Customs threat to City

The City of London’s pre-eminence in European financial services was threatened this week by a proposal to restrict VAT grouping to fully taxable companies.

VAT experts claimed Customs & Excise’s move, which is designed to save #400m a year, would force big banks and insurance companies to radically restructure their business operations, slashing efficiency in the process.

Barclays Bank alone has a complex VAT group consisting of about 200 entities which would require restructuring.

Chancellor Gordon Brown signalled the clampdown on perceived VAT group abuse in March’s budget. Concerned parties have until the end of September to make submissions on VAT grouping, which allows a UK business group to have a single VAT registration.

Tax professionals warned that Customs’ plan was mis-judged. Peter Jenkins, Ernst & Young’s VAT head, said: ‘If this goes through, it will reduce the competitiveness of the City. It will create an administrative nightmare and an enormous compliance burden.

‘Customs seems to be fixated with the amount of revenue at stake, but that’s ridiculous because a lot of it will disappear as businesses re-organise their group structure.’

Kevin McCormick, Barclays’ deputy tax director and chairman of the English ICA’s VAT committee, said the bank had already considered a re-organisation designed to minimise the VAT cost. ‘The proposal is similar to abolishing groups altogether for the financial sector and will increase administrative costs for us and control costs for Customs,’ he added.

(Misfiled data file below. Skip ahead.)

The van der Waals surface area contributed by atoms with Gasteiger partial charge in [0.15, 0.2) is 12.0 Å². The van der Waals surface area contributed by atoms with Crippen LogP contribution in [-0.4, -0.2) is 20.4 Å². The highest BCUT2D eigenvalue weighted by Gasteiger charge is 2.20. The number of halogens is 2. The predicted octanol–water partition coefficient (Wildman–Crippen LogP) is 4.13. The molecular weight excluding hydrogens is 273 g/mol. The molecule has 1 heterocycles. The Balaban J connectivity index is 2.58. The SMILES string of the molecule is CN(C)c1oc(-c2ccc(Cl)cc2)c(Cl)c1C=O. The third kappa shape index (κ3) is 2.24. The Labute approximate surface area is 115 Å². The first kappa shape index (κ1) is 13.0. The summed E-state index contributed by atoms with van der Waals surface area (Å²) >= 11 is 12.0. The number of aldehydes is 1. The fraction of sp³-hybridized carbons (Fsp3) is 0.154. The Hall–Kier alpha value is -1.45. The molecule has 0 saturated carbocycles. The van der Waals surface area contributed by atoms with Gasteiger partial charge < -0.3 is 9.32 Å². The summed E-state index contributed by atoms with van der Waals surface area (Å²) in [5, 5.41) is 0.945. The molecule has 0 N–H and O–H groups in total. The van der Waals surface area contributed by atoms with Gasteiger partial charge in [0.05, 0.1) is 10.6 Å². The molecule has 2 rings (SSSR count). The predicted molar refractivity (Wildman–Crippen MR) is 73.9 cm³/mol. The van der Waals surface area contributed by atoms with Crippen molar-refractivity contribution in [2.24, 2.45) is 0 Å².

‘Once Customs examines the costs of controlling groups spread all over the country, it will find that that outweighs any additional revenue.’

Tony McClenaghan, Deloitte & Touche’s national VAT partner, said the proposal was purely revenue-driven and could raise up to #1bn for the Treasury’s coffers. ‘This move would hit efficiency at a time when the City is gearing up for the euro and it would undoubtedly damage the City’s competitiveness.’

He added: ‘Customs already has a huge battery of anti-avoidance legislation to combat all the unacceptable avoidance that has taken place.’

Customs defended its controversial proposal, but a spokesman said: ‘This has been flagged up and we want to remove partially exempt businesses from VAT grouping, but if it’s concluded that making this change is not workable, it won’t go ahead.’

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